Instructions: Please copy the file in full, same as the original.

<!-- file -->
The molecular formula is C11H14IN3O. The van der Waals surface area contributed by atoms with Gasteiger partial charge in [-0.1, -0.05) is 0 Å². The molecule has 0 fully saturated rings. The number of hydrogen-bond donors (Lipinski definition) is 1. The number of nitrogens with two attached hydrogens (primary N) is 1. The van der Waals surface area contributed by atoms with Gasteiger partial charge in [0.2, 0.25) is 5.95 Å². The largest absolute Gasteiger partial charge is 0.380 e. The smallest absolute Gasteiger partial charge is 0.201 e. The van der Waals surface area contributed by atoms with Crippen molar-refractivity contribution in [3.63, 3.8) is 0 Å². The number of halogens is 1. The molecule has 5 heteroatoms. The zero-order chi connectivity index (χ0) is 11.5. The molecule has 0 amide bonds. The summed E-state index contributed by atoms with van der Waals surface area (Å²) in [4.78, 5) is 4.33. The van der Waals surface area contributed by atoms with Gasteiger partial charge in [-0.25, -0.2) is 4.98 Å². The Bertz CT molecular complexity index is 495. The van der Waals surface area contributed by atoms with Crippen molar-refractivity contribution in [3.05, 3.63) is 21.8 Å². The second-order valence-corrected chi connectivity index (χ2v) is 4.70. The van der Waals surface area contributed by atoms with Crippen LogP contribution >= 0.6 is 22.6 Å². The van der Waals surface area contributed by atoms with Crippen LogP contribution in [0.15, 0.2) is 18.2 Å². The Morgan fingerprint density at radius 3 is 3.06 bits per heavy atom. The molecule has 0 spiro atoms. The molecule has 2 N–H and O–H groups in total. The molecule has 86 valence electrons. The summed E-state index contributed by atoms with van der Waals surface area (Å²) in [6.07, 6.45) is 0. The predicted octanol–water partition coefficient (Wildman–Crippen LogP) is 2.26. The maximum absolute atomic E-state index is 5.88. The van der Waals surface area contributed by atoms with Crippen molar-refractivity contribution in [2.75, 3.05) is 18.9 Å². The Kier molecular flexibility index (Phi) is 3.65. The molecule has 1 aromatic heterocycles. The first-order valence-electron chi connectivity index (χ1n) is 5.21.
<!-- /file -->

The molecular formula is C11H14IN3O. The van der Waals surface area contributed by atoms with Gasteiger partial charge in [-0.1, -0.05) is 0 Å². The molecule has 0 fully saturated rings. The number of hydrogen-bond donors (Lipinski definition) is 1. The number of nitrogens with two attached hydrogens (primary N) is 1. The van der Waals surface area contributed by atoms with Gasteiger partial charge in [0.2, 0.25) is 5.95 Å². The largest absolute Gasteiger partial charge is 0.380 e. The smallest absolute Gasteiger partial charge is 0.201 e. The van der Waals surface area contributed by atoms with Crippen molar-refractivity contribution in [3.63, 3.8) is 0 Å². The number of halogens is 1. The molecule has 5 heteroatoms. The zero-order chi connectivity index (χ0) is 11.5. The molecule has 0 amide bonds. The summed E-state index contributed by atoms with van der Waals surface area (Å²) in [4.78, 5) is 4.33. The van der Waals surface area contributed by atoms with Gasteiger partial charge in [-0.25, -0.2) is 4.98 Å². The Bertz CT molecular complexity index is 495. The van der Waals surface area contributed by atoms with Crippen molar-refractivity contribution in [3.05, 3.63) is 21.8 Å². The second-order valence-corrected chi connectivity index (χ2v) is 4.70. The van der Waals surface area contributed by atoms with Crippen LogP contribution >= 0.6 is 22.6 Å². The van der Waals surface area contributed by atoms with Crippen LogP contribution in [0.15, 0.2) is 18.2 Å². The Morgan fingerprint density at radius 3 is 3.06 bits per heavy atom. The molecule has 0 spiro atoms. The molecule has 2 N–H and O–H groups in total. The molecule has 86 valence electrons. The summed E-state index contributed by atoms with van der Waals surface area (Å²) in [6.07, 6.45) is 0. The predicted octanol–water partition coefficient (Wildman–Crippen LogP) is 2.26. The maximum absolute atomic E-state index is 5.88. The van der Waals surface area contributed by atoms with Crippen molar-refractivity contribution in [2.75, 3.05) is 18.9 Å². The Kier molecular flexibility index (Phi) is 3.65. The molecule has 1 aromatic heterocycles. The first-order valence-electron chi connectivity index (χ1n) is 5.21.